Emptying the Sea with a Teaspoon

We here in the Budget Brigade have been trying to get our heads around President Obama's announcement that his FY 2011 budget will propose freezing non-security discretionary spending at 2010 levels. Here's what has us beating our heads against our desks:

As a policy, trimming $250 billion over 10 years from a $6 trillion budget deficit (over the same time period) is like, well, it's like saving $250 to buy a $6,000 car. And while Obama makes no real headway in reducing the deficit he will succeed in cutting off funds for programs that millions of Americans depend on, especially in an economy with 10 percent unemployment.

As a political gimmick move, I don't really see the benefit here. This will likely dampen support from the left, and after Obama refused to stick his neck out for key progressive elements in health care, support in Obama's base is rapidly thinning. The right, meanwhile, will bash pretty much anything proposed by Obama, so he definitely won't pick up support there. Remaining are the center-right and center-left so-called independent voters who, at the end of day, just want to have jobs no matter the size of the deficit.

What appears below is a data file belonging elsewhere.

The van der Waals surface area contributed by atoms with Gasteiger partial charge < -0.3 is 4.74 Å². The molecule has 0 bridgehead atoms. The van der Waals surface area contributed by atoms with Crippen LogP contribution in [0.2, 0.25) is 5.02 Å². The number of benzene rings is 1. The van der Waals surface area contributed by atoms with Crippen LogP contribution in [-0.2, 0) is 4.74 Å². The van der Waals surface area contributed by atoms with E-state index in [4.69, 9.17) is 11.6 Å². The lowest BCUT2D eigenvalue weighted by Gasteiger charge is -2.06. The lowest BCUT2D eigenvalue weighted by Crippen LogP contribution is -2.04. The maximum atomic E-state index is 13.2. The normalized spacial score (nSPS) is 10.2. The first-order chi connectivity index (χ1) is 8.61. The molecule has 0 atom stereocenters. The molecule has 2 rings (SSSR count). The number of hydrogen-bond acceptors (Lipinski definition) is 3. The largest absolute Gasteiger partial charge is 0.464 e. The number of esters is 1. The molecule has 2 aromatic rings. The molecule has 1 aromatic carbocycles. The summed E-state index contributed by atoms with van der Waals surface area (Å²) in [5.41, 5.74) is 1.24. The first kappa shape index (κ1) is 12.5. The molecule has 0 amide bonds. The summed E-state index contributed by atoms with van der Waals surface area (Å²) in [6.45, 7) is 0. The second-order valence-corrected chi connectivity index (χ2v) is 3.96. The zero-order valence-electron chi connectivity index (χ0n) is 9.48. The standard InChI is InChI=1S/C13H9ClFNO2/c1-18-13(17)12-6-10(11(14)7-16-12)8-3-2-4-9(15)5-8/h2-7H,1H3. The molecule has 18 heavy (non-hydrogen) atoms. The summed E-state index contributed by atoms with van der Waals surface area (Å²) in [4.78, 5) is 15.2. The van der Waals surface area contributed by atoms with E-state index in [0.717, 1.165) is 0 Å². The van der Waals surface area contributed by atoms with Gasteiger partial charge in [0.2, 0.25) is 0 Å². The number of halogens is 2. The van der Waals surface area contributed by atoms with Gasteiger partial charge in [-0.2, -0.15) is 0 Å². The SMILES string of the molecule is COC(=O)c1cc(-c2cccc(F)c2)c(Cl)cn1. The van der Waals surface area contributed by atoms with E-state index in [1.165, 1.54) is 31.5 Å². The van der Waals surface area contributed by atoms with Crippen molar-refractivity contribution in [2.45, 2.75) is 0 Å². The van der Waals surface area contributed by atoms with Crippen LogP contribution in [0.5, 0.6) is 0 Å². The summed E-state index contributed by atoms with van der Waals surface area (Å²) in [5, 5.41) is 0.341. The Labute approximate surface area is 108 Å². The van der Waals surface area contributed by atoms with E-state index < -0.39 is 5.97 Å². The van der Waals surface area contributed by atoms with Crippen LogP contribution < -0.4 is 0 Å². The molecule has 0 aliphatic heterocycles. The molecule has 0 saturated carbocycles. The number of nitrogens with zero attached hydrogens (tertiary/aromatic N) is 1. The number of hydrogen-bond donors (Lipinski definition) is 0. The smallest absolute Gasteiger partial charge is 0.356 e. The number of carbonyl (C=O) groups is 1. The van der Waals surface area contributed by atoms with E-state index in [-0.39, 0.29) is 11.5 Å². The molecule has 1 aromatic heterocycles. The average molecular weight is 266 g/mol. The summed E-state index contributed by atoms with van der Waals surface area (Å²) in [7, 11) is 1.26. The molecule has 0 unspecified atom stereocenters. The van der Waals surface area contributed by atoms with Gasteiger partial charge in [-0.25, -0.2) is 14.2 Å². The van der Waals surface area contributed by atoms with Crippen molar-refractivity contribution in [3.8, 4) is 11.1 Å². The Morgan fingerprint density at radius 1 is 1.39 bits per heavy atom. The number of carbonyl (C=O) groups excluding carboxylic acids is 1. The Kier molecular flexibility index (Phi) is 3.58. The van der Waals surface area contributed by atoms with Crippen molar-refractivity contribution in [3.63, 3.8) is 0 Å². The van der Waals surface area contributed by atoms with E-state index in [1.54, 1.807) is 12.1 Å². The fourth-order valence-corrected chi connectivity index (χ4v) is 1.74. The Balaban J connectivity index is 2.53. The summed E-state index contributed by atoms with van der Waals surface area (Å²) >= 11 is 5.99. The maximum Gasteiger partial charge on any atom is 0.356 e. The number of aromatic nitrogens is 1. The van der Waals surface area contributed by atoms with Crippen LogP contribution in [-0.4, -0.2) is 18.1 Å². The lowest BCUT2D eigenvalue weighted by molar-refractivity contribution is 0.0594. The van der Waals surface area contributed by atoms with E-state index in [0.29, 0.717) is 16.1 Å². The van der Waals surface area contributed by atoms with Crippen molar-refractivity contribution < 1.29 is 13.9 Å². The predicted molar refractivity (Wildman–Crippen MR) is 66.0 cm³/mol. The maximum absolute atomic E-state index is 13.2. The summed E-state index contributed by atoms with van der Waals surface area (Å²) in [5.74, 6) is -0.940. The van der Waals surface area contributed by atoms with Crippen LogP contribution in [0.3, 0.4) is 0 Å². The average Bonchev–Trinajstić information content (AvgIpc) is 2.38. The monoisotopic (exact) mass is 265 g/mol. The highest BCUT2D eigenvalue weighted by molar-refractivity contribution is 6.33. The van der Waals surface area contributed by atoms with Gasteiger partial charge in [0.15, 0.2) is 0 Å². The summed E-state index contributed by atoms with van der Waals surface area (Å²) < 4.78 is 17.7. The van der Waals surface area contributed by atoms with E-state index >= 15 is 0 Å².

And that Obama is merely putting a cap -- and not an across-the-board freeze - on domestic discretionary spending is especially troubling, because when congressional appropriators working within this framework get down to business this summer, it will be they who decide which programs get cuts and which programs get bumps. And in Washington, those with the loudest political voice (i.e moneyed) will see their favored programs thrive, while marginalized populations who can't afford big time lobbyists will see their programs cut.

So, we could end up with is a budget that 1) has negligible impact on the deficit; 2) shortchanges vital human needs programs and institutions that protect the public; 3) keeps many progressives home in November; and 4) does nothing to generate political capital to help Obama advance his legislative agenda.

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